Buddy Van Horn, director of “Any Which Way You Can” and “The Dead Pool” by Clint Eastwood, dies at 92TheWrap

Wayne “Buddy” Van Horn, Clint Eastwood’s longtime stunt double and sometimes director, died on May 11, according to a Los Angeles Times obituary on Sunday. He was 92 years old.

Van Horn was the stunt coordinator on Eastwood films from 1972 to 2011, including “The Enforcer”, “The Gauntlet” and “Sudden Impact”. He was also a second unit manager on Eastwood’s “Magnum Force” before assuming all directorial roles on “Any Which Way You Can” in 1980, “The Dead Pool” in 1988, the fifth and final appearance of the iconic Eastwood character, “Dirty” Harry Callahan, then “Pink Cadillac” in 1989. “

A skilled rider from a young age, Van Horn loved to tell stories of his pony riding for miles in the valleys and canyons surrounding North Hollywood as a child. His rugged skills have earned him a gig on horseback as an extra in westerns. However, on the set of his second film, Van Horn received a letter informing the 21-year-old that he had been recruited. This led to two years of service in the United States Army in Germany during the Cold War.

After his service, Van Horn continued to work in television and film. His first big job was as Guy Williams’ stunt double in Walt Disney’s Zorro series, which ran from 1957 to 1958. The 1960s saw Van Horn doubling down for even bigger names on even bigger works. important, including Gregory Peck, Jimmy Stewart, Lee Marvin and Henri Fonda. He also used his fencing skills in fight scenes in films such as “Spartacus” and “The War Lord”.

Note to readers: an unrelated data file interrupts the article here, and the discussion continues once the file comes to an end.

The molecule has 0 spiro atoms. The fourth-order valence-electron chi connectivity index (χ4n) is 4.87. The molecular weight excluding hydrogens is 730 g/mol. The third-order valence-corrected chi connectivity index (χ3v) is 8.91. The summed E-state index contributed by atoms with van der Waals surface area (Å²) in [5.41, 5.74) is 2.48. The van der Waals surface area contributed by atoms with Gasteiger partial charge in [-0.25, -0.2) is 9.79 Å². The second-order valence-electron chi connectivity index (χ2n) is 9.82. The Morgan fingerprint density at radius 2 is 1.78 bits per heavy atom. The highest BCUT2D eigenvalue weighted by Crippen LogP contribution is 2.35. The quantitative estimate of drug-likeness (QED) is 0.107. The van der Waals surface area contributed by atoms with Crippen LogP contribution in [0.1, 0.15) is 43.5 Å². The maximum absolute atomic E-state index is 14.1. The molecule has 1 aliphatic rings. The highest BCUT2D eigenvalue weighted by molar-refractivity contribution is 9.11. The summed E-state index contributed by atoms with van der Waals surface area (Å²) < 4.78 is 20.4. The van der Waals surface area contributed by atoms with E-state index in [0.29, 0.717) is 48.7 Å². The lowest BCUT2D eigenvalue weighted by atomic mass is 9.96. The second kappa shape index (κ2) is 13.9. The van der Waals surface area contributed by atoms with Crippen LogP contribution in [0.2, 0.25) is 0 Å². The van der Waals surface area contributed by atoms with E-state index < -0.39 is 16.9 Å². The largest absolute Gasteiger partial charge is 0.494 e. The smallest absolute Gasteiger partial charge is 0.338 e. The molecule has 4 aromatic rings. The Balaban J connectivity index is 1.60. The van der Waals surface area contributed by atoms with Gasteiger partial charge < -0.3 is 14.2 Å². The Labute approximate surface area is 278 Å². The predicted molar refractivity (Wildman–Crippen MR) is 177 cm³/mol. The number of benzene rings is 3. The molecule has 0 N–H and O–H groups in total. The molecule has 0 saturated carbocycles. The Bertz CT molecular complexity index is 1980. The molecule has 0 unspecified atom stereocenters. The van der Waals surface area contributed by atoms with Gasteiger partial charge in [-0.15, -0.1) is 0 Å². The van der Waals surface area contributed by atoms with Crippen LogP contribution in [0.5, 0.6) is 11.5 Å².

Van Horn became Clint Eastwood’s stuntman in 1967, a partnership that spanned over 44 years and over 30 films, including the classic “Dirty Harry” film series. His most important screen appearance not as Eastwood came in in 1973’s “High Plains Drifter”, in which he played Field Marshal Jim Duncan. Taking advantage of Van Horn’s resemblance to the actor, his casting was intended to suggest that he and Eastwood’s “Stranger” character were, in fact, the same person. The veteran stuntman followed Eastwood through his own directorial career until “J. Edgar.”

Van Horn is survived by his wife Konne, two daughters Erika and Jennifer; and five grandchildren, Morgan, Cade, Hayden, Cole and Landon.

Gavin MacLeod

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